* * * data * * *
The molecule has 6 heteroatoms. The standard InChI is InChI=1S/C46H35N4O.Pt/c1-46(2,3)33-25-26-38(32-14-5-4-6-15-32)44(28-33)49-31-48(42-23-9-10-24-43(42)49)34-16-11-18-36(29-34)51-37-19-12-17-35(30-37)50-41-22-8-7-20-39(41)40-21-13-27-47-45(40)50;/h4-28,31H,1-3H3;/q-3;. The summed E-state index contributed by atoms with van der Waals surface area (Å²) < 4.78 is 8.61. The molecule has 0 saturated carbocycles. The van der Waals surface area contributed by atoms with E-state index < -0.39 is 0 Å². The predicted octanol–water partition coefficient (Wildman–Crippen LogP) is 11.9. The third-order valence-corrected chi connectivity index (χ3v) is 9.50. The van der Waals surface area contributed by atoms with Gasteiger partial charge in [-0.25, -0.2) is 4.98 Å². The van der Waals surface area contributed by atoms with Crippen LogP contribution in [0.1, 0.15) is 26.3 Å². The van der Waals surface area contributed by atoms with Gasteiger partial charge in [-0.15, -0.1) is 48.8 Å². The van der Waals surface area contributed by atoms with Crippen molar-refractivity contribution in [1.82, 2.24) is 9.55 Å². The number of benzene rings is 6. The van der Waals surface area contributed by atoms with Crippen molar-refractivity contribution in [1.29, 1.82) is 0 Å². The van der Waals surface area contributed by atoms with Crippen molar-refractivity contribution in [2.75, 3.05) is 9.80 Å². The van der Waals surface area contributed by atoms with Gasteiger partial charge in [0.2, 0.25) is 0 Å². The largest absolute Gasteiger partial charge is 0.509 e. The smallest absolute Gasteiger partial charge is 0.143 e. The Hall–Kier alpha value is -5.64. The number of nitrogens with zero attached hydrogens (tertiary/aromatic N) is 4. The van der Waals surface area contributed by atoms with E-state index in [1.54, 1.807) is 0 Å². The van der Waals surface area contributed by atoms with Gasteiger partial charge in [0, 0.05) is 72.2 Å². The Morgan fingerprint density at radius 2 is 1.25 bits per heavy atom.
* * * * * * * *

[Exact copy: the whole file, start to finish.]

The molecule has 6 heteroatoms. The standard InChI is InChI=1S/C46H35N4O.Pt/c1-46(2,3)33-25-26-38(32-14-5-4-6-15-32)44(28-33)49-31-48(42-23-9-10-24-43(42)49)34-16-11-18-36(29-34)51-37-19-12-17-35(30-37)50-41-22-8-7-20-39(41)40-21-13-27-47-45(40)50;/h4-28,31H,1-3H3;/q-3;. The summed E-state index contributed by atoms with van der Waals surface area (Å²) < 4.78 is 8.61. The molecule has 0 saturated carbocycles. The van der Waals surface area contributed by atoms with E-state index < -0.39 is 0 Å². The predicted octanol–water partition coefficient (Wildman–Crippen LogP) is 11.9. The third-order valence-corrected chi connectivity index (χ3v) is 9.50. The van der Waals surface area contributed by atoms with Gasteiger partial charge in [-0.25, -0.2) is 4.98 Å². The van der Waals surface area contributed by atoms with Crippen LogP contribution in [0.1, 0.15) is 26.3 Å². The van der Waals surface area contributed by atoms with Gasteiger partial charge in [-0.15, -0.1) is 48.8 Å². The van der Waals surface area contributed by atoms with Crippen molar-refractivity contribution in [1.82, 2.24) is 9.55 Å². The number of benzene rings is 6. The van der Waals surface area contributed by atoms with Crippen molar-refractivity contribution in [1.29, 1.82) is 0 Å². The van der Waals surface area contributed by atoms with Crippen molar-refractivity contribution in [2.75, 3.05) is 9.80 Å². The van der Waals surface area contributed by atoms with Gasteiger partial charge in [0.2, 0.25) is 0 Å². The largest absolute Gasteiger partial charge is 0.509 e. The smallest absolute Gasteiger partial charge is 0.143 e. The Hall–Kier alpha value is -5.64. The number of nitrogens with zero attached hydrogens (tertiary/aromatic N) is 4. The van der Waals surface area contributed by atoms with E-state index in [1.54, 1.807) is 0 Å². The van der Waals surface area contributed by atoms with Gasteiger partial charge in [0, 0.05) is 72.2 Å². The Morgan fingerprint density at radius 2 is 1.25 bits per heavy atom.